The news may appear gloomy for the print industry at first glance. Newspapers have been in terminal decline for a decade and print magazines are faring little better with competition from the internet ever more fierce. However, with the public increasingly blind to banners and display ads online, print and direct mail marketing is having a resurgence.
The more time we all spend online, the more advertisements that we see flashed in front of our eyes, surrounding the corners of pages like these or auto-playing before you get to watch that next funny YouTube clip. Each time we search, stream, read, scroll, click, or swipe, we are bombarded by advertisements. We see thousands of these ads every day, and whilst Facebook and Google maintain that they represent good value for advertisers, the reality is that the public generally ignores such distractions – something known in the advertising and marketing industry as “banner blindness“.
Whilst we have learned to ignore online ads, the fact that we generally see less postal mail these days means that we are far more likely to take notice of printed advertisements sent to us through the post or pushed through our letterbox. On your doormat, companies are competing with far fewer others for your attention and critically they can also entice you with leaflets, brochures or impressive creative die-cut materials that can contain far more information than one could ever fit in a leaderboard or skyscraper banner ad online.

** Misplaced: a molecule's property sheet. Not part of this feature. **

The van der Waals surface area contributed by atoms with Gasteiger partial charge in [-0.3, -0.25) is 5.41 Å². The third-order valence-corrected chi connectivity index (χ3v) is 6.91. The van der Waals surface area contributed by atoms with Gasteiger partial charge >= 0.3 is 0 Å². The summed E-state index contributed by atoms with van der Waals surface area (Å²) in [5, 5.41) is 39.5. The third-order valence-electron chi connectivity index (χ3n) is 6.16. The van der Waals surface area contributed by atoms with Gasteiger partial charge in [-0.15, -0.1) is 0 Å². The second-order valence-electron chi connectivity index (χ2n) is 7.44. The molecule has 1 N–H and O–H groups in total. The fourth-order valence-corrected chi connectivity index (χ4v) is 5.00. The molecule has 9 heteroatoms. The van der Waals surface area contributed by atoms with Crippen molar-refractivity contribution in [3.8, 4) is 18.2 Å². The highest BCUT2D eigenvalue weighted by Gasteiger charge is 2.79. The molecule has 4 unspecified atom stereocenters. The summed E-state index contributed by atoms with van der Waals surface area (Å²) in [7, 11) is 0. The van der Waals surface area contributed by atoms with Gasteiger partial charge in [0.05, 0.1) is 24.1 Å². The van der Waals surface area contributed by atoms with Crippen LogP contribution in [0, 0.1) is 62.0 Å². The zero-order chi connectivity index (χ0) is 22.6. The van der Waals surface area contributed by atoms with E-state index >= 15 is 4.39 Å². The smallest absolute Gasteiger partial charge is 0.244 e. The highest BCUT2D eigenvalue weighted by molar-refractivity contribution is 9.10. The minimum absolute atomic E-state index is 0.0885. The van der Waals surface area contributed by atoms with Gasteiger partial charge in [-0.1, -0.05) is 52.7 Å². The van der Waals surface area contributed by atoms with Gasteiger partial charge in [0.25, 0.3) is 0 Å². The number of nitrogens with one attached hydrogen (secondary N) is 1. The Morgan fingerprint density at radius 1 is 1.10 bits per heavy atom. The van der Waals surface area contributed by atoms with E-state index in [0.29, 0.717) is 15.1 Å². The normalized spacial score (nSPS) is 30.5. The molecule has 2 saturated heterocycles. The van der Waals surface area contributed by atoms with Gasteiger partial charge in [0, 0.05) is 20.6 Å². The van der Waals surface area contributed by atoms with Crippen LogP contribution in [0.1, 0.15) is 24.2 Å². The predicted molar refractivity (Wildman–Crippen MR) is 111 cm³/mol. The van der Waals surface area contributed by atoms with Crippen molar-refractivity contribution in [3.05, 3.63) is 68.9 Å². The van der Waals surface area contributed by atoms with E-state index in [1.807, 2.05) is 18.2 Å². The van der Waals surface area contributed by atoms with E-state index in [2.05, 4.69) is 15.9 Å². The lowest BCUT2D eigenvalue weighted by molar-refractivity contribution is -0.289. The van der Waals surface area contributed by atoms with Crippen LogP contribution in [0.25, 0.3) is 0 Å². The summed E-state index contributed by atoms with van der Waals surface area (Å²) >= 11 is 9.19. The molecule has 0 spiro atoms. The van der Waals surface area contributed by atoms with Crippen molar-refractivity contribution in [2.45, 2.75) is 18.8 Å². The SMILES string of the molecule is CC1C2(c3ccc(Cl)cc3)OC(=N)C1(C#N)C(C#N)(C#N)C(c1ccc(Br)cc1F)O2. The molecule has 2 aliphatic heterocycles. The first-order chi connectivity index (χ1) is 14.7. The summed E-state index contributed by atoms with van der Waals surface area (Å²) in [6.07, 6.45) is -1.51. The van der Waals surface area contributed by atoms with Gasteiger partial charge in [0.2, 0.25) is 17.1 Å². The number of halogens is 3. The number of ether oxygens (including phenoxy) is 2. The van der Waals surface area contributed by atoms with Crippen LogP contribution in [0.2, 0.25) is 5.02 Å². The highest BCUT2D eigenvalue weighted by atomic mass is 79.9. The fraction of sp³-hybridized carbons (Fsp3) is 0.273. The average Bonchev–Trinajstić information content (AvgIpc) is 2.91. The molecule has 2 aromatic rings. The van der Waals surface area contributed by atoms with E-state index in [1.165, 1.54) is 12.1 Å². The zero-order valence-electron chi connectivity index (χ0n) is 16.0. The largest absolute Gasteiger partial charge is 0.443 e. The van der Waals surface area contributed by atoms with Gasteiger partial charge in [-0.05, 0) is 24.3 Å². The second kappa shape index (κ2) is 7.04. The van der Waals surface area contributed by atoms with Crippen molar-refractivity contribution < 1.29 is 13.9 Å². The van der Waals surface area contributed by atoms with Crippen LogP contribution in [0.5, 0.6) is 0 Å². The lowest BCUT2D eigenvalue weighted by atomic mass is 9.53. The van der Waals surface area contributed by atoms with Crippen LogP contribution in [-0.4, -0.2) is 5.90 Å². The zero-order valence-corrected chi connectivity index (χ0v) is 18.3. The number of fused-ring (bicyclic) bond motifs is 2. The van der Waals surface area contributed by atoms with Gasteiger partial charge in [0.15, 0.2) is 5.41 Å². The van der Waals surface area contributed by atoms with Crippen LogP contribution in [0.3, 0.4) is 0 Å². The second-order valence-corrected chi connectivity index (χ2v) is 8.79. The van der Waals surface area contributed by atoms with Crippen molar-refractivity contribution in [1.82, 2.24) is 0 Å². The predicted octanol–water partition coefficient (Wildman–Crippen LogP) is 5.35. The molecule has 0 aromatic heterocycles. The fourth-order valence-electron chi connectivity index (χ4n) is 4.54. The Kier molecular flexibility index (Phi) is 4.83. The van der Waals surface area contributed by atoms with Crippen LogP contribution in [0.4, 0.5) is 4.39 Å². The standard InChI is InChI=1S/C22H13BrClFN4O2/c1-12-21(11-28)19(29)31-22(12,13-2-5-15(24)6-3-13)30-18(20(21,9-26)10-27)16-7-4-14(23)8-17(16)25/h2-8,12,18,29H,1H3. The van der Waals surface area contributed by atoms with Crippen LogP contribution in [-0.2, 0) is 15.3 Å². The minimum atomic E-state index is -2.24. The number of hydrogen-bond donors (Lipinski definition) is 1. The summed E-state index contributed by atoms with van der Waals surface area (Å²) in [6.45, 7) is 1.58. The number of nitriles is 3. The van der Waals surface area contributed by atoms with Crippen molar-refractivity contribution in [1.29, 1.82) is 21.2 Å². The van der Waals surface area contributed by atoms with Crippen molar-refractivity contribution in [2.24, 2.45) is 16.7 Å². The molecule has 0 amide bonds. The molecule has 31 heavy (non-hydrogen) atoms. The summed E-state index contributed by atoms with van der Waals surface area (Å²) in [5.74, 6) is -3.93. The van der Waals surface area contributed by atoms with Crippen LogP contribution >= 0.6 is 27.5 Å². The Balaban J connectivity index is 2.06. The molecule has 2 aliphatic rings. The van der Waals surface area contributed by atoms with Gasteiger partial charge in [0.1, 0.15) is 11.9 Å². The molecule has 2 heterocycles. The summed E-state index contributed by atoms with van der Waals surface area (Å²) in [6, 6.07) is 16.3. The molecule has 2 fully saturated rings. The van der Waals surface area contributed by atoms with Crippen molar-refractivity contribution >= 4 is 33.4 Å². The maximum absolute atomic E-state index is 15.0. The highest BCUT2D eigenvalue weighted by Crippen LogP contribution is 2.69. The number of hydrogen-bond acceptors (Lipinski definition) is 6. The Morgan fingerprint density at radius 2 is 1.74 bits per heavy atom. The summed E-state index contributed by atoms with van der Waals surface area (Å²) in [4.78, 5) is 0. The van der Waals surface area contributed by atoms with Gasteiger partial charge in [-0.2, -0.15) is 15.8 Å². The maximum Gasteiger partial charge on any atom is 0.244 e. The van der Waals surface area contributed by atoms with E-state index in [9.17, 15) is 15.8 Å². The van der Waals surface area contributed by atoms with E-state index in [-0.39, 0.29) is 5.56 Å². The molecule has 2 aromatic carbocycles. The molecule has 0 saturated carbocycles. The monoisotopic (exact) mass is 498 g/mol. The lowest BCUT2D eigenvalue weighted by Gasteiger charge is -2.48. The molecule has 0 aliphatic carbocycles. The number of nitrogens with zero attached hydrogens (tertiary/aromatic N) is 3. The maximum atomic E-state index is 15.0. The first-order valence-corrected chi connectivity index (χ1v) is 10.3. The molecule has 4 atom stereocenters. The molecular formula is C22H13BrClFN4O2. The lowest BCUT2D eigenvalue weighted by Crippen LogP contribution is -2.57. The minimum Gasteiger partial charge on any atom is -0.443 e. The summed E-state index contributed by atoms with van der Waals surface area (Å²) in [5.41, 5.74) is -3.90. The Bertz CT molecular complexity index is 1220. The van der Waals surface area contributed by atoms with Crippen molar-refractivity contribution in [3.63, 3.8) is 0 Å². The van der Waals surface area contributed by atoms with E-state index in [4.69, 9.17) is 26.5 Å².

Whilst it remains true that printed ads cost more to be distributed per prospect, the cost per customer is often significantly less. Add to this that the cost of designing and printing such materials has also been coming down thanks to the rise of automation, with fully automated combined machine like slitters cutters creasers now create menus, leaflets, and cards at scale, and print marketing begins to sound increasingly attractive.
Analysts expect print marketing to grow at a steady two to three per cent a year over the next decade, with the market soon to be worth almost half a trillion dollars. And whilst companies utilising print do face challenges with targeting and collating prospect information offline, elements that would be handled by Google or Facebook and their vast datasets online, the future seems bright for at least one element of the print industry. The printed media may be dying but print marketing is far from dead.